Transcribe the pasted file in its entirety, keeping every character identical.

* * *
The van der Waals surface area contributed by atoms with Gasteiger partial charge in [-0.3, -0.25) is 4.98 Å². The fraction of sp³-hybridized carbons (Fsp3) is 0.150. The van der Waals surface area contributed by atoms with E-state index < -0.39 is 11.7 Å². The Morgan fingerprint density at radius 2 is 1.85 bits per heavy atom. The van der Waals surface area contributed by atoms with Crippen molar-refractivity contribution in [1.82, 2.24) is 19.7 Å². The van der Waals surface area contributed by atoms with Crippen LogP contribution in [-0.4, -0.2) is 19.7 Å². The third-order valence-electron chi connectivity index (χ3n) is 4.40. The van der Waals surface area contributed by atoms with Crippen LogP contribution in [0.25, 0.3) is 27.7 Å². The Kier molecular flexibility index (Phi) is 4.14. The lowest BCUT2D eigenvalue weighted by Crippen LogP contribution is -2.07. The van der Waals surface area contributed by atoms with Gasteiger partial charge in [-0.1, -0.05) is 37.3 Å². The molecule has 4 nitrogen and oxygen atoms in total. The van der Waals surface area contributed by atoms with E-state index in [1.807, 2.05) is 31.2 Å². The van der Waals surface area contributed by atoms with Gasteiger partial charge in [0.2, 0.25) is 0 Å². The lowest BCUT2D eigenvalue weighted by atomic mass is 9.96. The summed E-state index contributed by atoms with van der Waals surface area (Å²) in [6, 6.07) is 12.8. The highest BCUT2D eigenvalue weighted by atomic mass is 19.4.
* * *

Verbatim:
The van der Waals surface area contributed by atoms with Gasteiger partial charge in [-0.3, -0.25) is 4.98 Å². The fraction of sp³-hybridized carbons (Fsp3) is 0.150. The van der Waals surface area contributed by atoms with E-state index < -0.39 is 11.7 Å². The Morgan fingerprint density at radius 2 is 1.85 bits per heavy atom. The van der Waals surface area contributed by atoms with Crippen molar-refractivity contribution in [1.82, 2.24) is 19.7 Å². The van der Waals surface area contributed by atoms with Crippen LogP contribution in [-0.4, -0.2) is 19.7 Å². The third-order valence-electron chi connectivity index (χ3n) is 4.40. The van der Waals surface area contributed by atoms with Crippen LogP contribution in [0.25, 0.3) is 27.7 Å². The Kier molecular flexibility index (Phi) is 4.14. The lowest BCUT2D eigenvalue weighted by Crippen LogP contribution is -2.07. The van der Waals surface area contributed by atoms with Gasteiger partial charge in [-0.1, -0.05) is 37.3 Å². The molecule has 4 nitrogen and oxygen atoms in total. The van der Waals surface area contributed by atoms with E-state index in [1.807, 2.05) is 31.2 Å². The van der Waals surface area contributed by atoms with Gasteiger partial charge in [0.2, 0.25) is 0 Å². The lowest BCUT2D eigenvalue weighted by atomic mass is 9.96. The summed E-state index contributed by atoms with van der Waals surface area (Å²) in [6, 6.07) is 12.8. The highest BCUT2D eigenvalue weighted by atomic mass is 19.4.